Under the city’s rules, redevelopment of overlay districts requires an owner or developer to present the plan as a planned-unit development.

Planned-unit developments, sometimes used for development of large tracts of housing, allow municipalities the discretion to override certain zoning codes for specific projects without having to rewrite entire city ordinances.

In this case, the city’s baseline rules for redevelopment of the former GM site would gear the site for projects that are “less intensive” than typically would be allowed under zoning that has governed the GM site since its use as an auto plant, according to Commercial Development’s report.

Commercial Development’s plan is to gear redevelopment toward use of existing utilities, infrastructure and large-scale railroad infrastructure on the site that one if not two private railroad companies plan to further enhance.

In the report, Commercial Development suggested some types of industrial redevelopment for which the site would be best suited, including light manufacturing, warehousing and distribution, material testing, research and development, chemical manufacturing, “controlled outdoor storage,” and railroad freight terminals.

In the new report, Commercial Development indicates it wants to reuse existing concrete slabs that cover about one-third of the 115-acre site. The slabs are 8 inches thick over top of a network of deep columns. Commercial Development said the slabs could be reused with minimum excavation and would “provide a solid footing for new development.”

According to a September letter from Commercial Development to the city, Commercial Development is in the midst of forming an environmental remediation plan with the state Department of Natural Resources for the main GM plant site.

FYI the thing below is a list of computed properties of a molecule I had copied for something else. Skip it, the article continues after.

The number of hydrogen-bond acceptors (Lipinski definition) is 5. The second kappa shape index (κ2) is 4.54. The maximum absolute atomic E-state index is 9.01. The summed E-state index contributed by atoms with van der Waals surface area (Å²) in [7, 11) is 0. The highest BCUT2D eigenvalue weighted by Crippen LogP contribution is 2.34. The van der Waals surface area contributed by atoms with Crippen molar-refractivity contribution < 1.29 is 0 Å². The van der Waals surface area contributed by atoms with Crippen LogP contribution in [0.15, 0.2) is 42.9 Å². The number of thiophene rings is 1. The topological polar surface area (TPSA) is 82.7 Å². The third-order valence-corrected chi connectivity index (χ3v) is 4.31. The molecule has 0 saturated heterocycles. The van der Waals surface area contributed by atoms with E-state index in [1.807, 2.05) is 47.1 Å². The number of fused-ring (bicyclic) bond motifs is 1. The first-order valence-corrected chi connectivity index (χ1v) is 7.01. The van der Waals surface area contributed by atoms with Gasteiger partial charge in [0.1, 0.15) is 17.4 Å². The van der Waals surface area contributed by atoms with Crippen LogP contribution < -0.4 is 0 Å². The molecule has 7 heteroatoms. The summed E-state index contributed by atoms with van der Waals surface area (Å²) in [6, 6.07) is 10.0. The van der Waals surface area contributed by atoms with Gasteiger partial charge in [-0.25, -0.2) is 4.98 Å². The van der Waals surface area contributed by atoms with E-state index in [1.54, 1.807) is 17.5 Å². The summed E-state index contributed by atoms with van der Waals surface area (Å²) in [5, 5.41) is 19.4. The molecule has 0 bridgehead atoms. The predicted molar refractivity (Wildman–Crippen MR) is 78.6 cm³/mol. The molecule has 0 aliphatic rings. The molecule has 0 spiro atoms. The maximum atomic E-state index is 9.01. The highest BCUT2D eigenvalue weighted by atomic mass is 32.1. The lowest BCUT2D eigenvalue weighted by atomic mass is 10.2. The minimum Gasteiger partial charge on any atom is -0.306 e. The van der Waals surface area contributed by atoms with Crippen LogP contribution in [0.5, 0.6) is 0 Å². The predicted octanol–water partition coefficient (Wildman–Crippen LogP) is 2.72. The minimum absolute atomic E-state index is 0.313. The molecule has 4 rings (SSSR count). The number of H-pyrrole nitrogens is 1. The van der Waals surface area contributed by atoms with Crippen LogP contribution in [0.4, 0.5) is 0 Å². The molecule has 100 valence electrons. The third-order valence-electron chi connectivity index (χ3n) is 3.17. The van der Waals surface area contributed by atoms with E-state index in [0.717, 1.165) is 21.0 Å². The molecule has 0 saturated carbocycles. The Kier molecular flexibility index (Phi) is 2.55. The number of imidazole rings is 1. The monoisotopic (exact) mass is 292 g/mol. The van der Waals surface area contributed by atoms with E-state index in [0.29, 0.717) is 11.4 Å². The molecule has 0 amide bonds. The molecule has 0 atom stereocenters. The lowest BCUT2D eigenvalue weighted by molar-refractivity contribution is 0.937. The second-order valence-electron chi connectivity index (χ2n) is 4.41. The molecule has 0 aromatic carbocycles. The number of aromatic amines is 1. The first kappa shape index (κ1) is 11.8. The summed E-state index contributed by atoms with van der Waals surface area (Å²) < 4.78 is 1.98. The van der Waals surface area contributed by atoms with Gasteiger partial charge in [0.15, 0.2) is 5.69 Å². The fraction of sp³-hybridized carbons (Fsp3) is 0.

Part of that plan would be to determine whether Commercial Development can or should leave foundations for future use and as an environmental control to deal with any contamination in the soil.

In the report unveiled last week, Commercial Development said its goal is to earn DNR environmental clearance of the site by the end of 2020.

Commercial Development lists itself as a “responsible party” for any necessary environmental remediation at the site, but the report also indicates “subsequent owners” of the site would be considered responsible for remaining cleanup.

The report also designates General Motors, which operated the site for nearly 100 years, as the “identified causer” of environmental contamination at the site. The report indicates GM remains a “responsible party” at the site.

According to a 2017 Gazette analysis, Commercial Development has had a history of selling off some post-industrial properties the company has bought and cleaned up, leaving the properties for others to redevelop.

City Manager Mark Freitag told The Gazette in November it’s possible Commercial Development could take an active role in redeveloping the former GM property, but it’s also possible Commercial Development could sell some or all of the site to another owner or owners who might later redevelop it.